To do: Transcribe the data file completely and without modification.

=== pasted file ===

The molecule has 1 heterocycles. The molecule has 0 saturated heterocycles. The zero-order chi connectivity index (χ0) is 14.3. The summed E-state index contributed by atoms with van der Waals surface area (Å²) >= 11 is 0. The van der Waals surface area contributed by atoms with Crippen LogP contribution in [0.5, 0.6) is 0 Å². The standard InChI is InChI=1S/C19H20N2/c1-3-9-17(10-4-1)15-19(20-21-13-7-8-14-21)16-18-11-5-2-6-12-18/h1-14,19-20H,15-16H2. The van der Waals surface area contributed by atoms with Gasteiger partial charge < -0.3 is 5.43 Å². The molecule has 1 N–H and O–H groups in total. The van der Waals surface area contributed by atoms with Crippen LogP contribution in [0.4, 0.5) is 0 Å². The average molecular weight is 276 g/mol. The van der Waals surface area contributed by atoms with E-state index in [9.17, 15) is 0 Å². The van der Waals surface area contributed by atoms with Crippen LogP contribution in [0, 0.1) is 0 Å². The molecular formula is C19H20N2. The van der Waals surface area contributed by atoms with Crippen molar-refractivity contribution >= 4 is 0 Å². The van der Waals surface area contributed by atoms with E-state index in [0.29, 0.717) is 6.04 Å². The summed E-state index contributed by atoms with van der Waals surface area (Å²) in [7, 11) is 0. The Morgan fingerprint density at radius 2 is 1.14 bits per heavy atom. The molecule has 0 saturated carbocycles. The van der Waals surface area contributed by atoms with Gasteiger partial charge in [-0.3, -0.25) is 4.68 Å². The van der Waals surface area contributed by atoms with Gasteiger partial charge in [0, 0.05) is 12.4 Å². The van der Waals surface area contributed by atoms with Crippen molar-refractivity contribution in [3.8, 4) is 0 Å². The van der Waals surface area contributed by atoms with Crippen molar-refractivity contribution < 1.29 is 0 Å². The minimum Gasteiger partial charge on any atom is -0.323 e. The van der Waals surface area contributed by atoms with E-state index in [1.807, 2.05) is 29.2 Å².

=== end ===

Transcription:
The molecule has 1 heterocycles. The molecule has 0 saturated heterocycles. The zero-order chi connectivity index (χ0) is 14.3. The summed E-state index contributed by atoms with van der Waals surface area (Å²) >= 11 is 0. The van der Waals surface area contributed by atoms with Crippen LogP contribution in [0.5, 0.6) is 0 Å². The standard InChI is InChI=1S/C19H20N2/c1-3-9-17(10-4-1)15-19(20-21-13-7-8-14-21)16-18-11-5-2-6-12-18/h1-14,19-20H,15-16H2. The van der Waals surface area contributed by atoms with Gasteiger partial charge < -0.3 is 5.43 Å². The molecule has 1 N–H and O–H groups in total. The van der Waals surface area contributed by atoms with Crippen LogP contribution in [0.4, 0.5) is 0 Å². The average molecular weight is 276 g/mol. The van der Waals surface area contributed by atoms with E-state index in [9.17, 15) is 0 Å². The van der Waals surface area contributed by atoms with Crippen LogP contribution in [0, 0.1) is 0 Å². The molecular formula is C19H20N2. The van der Waals surface area contributed by atoms with Crippen molar-refractivity contribution >= 4 is 0 Å². The van der Waals surface area contributed by atoms with E-state index in [0.29, 0.717) is 6.04 Å². The summed E-state index contributed by atoms with van der Waals surface area (Å²) in [7, 11) is 0. The Morgan fingerprint density at radius 2 is 1.14 bits per heavy atom. The molecule has 0 saturated carbocycles. The van der Waals surface area contributed by atoms with Gasteiger partial charge in [-0.3, -0.25) is 4.68 Å². The van der Waals surface area contributed by atoms with Gasteiger partial charge in [0, 0.05) is 12.4 Å². The van der Waals surface area contributed by atoms with Crippen molar-refractivity contribution in [3.8, 4) is 0 Å². The van der Waals surface area contributed by atoms with Crippen molar-refractivity contribution < 1.29 is 0 Å². The minimum Gasteiger partial charge on any atom is -0.323 e. The van der Waals surface area contributed by atoms with E-state index in [1.807, 2.05) is 29.2 Å².